I didn’t receive a response.

Then things got strange.

After blocking me from her Twitter account, X started following my blog.  

Then X started “liking” my blog posts.

I wondered if X was liking my posts in hopes of my followers spotting her Gravatar so they’d be attracted to her blog. Who knows?

Does it matter in the big picture of worldly events?

NOPE!

However, I couldn’t help but wonder if X is doing strange behavior to other well-meaning people.

What I describe between me and X is superficial, but it’s still disappointing. I’ve had nothing but positive experiences with WordPress and Twitter until this occurred.

As X continues to virtually network and earn the trust of strangers vulnerable with mood disorders, it disturbs me that she’s playing these passive/aggressive games.

Obviously X is not doing well. I can guess that she needs much more support than she’s getting. She’s fixating on helping others, yet she’s not dealing with her own bipolar disorder. I’ve seen this happen with others, namely a former close friend, and she wound up relapsing. Hopefully someone close to X is aware of how she’s doing and is getting her the help she needs.

All this stuff got me really freaked out for a while. I obsessed about it because I’ve always been insecure. I also think it’s a form of self-sabotage. I stop focusing upon and acting upon the REALLY important things in my life.

To use a cheesy phrase, I’m sweating the small stuff so badly that I start to drown in rivers of funky sweat. This reaction helps no one. Since I’m finally in a position to help others, i.e. my family, the support group, the book, I’m stopping this pattern. Now.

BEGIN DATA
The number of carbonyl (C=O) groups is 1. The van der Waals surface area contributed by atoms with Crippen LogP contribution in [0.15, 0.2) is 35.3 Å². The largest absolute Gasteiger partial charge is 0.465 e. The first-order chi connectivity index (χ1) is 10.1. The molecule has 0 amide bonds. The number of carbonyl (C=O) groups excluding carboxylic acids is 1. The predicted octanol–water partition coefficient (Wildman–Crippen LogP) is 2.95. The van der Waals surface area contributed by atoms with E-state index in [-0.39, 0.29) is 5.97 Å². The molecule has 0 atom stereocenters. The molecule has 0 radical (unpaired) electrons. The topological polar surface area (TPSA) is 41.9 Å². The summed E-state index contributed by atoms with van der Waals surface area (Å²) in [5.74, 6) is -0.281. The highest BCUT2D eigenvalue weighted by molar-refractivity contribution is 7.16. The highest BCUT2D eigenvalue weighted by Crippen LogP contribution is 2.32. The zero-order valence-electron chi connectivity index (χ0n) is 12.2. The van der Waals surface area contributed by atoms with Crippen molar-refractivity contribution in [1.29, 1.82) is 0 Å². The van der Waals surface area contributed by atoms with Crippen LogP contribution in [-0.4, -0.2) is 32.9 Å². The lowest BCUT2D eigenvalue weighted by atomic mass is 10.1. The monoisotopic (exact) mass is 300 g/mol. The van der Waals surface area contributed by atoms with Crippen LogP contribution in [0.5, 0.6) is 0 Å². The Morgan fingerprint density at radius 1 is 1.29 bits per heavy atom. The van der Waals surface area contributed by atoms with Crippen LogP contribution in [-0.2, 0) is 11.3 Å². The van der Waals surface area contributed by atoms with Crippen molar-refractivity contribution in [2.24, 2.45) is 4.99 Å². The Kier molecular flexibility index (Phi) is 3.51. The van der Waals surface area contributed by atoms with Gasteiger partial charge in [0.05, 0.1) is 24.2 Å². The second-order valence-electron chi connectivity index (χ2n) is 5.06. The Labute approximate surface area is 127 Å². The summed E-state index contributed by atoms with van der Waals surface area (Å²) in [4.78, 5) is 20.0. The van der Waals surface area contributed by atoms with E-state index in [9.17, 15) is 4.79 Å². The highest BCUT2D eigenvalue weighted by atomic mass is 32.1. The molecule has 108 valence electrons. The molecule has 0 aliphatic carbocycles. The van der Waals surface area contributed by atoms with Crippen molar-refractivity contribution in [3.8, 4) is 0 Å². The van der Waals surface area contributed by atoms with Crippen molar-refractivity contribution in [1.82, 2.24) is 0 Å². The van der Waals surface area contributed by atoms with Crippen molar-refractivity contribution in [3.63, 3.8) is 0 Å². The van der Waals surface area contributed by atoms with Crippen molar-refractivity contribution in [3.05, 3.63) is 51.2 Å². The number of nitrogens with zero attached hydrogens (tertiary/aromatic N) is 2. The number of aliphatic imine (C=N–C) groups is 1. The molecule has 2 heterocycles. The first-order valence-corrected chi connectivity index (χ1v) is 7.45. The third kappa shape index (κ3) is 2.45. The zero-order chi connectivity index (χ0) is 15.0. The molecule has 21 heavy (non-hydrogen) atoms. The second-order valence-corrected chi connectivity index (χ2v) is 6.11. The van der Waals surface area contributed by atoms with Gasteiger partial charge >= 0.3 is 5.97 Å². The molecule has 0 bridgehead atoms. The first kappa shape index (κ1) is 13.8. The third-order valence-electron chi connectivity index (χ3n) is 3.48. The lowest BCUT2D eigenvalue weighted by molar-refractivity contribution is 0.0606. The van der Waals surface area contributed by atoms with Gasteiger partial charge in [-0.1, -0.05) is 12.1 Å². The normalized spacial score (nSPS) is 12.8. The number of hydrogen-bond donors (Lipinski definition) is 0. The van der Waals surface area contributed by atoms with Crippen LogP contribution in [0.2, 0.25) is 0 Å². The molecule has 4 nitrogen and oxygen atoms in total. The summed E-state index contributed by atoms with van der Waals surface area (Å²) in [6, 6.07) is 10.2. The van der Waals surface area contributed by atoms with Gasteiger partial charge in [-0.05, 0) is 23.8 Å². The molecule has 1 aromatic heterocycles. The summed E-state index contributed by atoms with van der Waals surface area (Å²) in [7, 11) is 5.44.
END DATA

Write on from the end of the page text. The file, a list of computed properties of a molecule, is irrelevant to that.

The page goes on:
At this point, there’s nothing I can do with X except show compassion towards her. It wasn’t easy for me to do that when her Gravatar popped up on my post about my brother-in-law’s death, but whatever. I took a deep breath and went on with my day. 

Even though this type of life lesson is NOT fun, I’ve learned from it. So here’s what I’m taking away from the X File incident apart from working on being compassionate:

I want to grow a thicker skin.

I need to not try so hard to make things okay when it’s apparent that the other person has problems I can’t fix. (I’m sure there’s more.)

I’m incredibly fortunate to have the support system of my family, my counselor/pdoc and YOU – the blogosphere!

Thanks for reading, my friends. I appreciate each one of you!

Xo,

Dyane